Software for InvestorsIntuit's Quicken: The most popular financial software package, Quicken costs around $60 for the basic version and is great for tracking the trading activity of an investor. But if you start to get fancy, you'll quickly hit some limitations. The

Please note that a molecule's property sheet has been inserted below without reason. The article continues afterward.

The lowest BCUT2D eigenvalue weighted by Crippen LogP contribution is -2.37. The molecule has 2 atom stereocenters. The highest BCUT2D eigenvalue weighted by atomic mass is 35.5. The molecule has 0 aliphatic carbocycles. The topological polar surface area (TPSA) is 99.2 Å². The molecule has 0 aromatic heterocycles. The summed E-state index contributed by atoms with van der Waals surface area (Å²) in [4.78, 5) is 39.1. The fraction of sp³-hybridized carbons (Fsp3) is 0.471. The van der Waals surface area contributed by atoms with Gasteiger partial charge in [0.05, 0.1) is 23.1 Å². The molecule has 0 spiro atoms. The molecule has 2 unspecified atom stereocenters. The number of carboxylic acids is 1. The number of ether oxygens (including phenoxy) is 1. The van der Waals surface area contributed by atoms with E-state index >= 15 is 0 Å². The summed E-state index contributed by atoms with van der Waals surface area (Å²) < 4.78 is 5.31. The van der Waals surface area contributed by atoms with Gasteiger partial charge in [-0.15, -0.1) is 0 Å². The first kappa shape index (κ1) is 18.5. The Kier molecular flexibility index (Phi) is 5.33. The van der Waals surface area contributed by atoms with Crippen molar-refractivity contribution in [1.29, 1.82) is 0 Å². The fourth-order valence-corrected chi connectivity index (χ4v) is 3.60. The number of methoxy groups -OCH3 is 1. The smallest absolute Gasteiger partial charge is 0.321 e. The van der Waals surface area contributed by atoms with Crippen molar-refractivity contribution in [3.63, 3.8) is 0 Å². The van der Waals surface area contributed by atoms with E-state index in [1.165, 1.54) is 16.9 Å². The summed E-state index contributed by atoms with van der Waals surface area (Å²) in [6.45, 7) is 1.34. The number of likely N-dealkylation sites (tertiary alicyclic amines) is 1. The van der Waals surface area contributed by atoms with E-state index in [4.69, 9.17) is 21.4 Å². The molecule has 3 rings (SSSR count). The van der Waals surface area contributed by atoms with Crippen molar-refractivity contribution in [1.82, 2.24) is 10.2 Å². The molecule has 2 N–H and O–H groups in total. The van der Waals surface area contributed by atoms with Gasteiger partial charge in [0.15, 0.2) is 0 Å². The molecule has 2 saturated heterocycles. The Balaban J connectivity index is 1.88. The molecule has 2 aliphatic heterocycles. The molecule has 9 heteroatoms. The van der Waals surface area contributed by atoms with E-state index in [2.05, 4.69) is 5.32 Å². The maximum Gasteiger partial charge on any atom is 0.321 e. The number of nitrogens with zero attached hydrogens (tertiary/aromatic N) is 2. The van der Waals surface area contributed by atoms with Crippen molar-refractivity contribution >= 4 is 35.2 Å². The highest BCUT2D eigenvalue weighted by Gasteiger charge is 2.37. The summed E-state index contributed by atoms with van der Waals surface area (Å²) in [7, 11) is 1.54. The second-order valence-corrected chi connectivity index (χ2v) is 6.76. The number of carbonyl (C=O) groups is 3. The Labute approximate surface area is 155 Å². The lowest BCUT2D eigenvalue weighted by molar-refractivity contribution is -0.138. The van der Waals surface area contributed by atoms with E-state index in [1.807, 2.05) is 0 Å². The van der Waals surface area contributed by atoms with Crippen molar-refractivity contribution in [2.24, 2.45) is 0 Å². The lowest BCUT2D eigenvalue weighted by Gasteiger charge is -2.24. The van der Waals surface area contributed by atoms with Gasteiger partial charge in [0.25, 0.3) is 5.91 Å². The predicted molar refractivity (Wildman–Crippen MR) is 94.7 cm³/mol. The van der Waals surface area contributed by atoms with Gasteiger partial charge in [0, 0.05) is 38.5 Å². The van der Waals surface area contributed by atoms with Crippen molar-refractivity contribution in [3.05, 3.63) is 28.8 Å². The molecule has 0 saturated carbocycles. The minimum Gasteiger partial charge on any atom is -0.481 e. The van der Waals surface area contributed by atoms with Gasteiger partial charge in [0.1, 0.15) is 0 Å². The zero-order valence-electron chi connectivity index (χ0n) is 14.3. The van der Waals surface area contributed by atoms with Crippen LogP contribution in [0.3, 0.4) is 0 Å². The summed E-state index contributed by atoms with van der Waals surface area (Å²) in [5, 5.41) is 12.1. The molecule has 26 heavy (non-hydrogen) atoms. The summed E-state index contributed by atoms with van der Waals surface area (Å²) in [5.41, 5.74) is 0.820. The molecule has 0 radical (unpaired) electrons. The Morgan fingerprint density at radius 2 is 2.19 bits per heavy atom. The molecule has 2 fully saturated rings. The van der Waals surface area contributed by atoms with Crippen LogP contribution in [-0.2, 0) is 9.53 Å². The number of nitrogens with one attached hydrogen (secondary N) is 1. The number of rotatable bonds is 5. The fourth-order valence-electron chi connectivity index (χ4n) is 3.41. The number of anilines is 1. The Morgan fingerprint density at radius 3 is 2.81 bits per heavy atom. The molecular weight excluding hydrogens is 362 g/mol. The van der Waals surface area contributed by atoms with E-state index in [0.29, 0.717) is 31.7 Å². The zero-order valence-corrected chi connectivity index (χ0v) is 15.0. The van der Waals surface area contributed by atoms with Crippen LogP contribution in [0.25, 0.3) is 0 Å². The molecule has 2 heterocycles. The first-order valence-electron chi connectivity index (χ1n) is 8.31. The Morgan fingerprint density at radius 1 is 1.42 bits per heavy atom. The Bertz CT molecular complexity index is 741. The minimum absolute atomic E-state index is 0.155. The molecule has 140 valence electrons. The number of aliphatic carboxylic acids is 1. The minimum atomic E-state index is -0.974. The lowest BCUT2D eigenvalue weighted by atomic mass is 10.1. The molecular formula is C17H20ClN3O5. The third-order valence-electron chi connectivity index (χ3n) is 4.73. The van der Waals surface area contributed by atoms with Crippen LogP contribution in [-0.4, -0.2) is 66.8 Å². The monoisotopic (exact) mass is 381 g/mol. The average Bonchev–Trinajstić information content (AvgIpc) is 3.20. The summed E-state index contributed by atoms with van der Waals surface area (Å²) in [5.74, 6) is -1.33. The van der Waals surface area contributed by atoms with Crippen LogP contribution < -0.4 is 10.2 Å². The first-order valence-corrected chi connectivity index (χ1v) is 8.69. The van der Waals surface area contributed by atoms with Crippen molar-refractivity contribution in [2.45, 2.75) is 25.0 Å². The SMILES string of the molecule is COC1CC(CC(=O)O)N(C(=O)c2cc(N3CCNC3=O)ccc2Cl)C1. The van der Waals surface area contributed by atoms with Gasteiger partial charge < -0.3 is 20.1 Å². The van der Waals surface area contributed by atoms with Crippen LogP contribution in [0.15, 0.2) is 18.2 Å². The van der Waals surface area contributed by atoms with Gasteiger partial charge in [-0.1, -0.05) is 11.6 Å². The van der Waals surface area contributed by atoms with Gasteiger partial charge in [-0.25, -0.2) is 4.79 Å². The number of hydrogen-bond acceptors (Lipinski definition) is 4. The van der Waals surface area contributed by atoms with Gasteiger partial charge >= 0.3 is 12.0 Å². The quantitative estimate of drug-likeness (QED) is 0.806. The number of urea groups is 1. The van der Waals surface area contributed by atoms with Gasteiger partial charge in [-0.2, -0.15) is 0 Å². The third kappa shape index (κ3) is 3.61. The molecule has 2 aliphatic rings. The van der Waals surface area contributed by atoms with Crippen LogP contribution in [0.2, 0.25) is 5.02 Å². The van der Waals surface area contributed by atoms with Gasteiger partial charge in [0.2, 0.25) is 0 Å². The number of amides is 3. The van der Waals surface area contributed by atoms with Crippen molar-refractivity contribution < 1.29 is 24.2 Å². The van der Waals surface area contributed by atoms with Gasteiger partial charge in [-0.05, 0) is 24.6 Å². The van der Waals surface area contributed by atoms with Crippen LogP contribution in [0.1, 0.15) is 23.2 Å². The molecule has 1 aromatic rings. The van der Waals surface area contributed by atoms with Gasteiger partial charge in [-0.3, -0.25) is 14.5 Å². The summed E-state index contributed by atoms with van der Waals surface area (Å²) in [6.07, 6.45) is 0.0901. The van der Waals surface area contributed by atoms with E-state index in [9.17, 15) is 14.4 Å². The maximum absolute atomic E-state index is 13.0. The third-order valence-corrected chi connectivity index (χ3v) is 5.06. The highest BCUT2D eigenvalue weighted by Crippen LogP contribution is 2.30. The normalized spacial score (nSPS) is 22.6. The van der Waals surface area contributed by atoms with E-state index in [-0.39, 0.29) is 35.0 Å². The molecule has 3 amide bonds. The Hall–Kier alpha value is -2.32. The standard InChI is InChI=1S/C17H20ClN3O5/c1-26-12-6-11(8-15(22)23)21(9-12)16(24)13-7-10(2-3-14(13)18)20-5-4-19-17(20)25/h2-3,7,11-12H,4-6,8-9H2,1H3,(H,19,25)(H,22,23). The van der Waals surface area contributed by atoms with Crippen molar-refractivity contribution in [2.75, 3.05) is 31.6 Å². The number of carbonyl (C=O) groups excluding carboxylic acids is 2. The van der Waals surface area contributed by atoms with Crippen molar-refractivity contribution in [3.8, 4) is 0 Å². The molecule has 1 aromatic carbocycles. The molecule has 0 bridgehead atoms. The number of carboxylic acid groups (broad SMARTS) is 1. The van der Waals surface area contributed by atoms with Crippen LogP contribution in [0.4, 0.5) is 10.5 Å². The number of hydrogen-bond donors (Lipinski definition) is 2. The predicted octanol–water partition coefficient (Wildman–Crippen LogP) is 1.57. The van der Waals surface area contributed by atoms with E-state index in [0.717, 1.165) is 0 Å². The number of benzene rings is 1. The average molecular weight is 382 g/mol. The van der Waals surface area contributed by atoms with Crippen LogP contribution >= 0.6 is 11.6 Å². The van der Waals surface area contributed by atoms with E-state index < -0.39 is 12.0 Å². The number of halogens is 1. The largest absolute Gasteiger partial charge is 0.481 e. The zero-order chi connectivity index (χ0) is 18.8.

Software for Advanced InvestorsCaptool: "The best software, bar none," raves reader Bob Hockenhull. The package acts like a portfolio manager. It'll help you keep track of your transactions and generate reports and graphs. For $250, you'll get a running tally of your capital gains or losses that you can just plop onto your tax return. Though some day traders love the program, Robert Hobbs, president of Issaquah, Wash.-based Captool, says he discourages them from using it. "We prefer to sell to long-term investors," he says, because day traders expect a level of support the firm can't provide. LiveWire: This program is designed primarily as a research tool for day traders, says Robert Krupnick, president of CableSoft, which makes the $600 program (the price rises to $1,295 on Feb. 1). You can't execute trades with this software, so the hard-core day trader might not be happy with it. But reader Ronald Papa likes the tax reports the program generates. "The Cash Transactions Report is a chronological audit trail that is essentially an ongoing cash balance account, similar to your checkbook, that accounts for gains, losses, interest, dividends, margin interest, and so on," he says. "The Tax Report summarizes your investment transactions, associated gains and losses, dividends and interest. Both reports can be generated for any period stipulated, such as daily, weekly or monthly. It does not account for the wash sale, to my knowledge." The software will generate a Schedule D-like form for you, but it won't differentiate between long-term and short-term trades, adds Krupnick. Neither will it alert you if a transaction is subject to the wash-sale rule. But when you make a sale, you can pick the lot you're selling to avoid violating the rule, he says.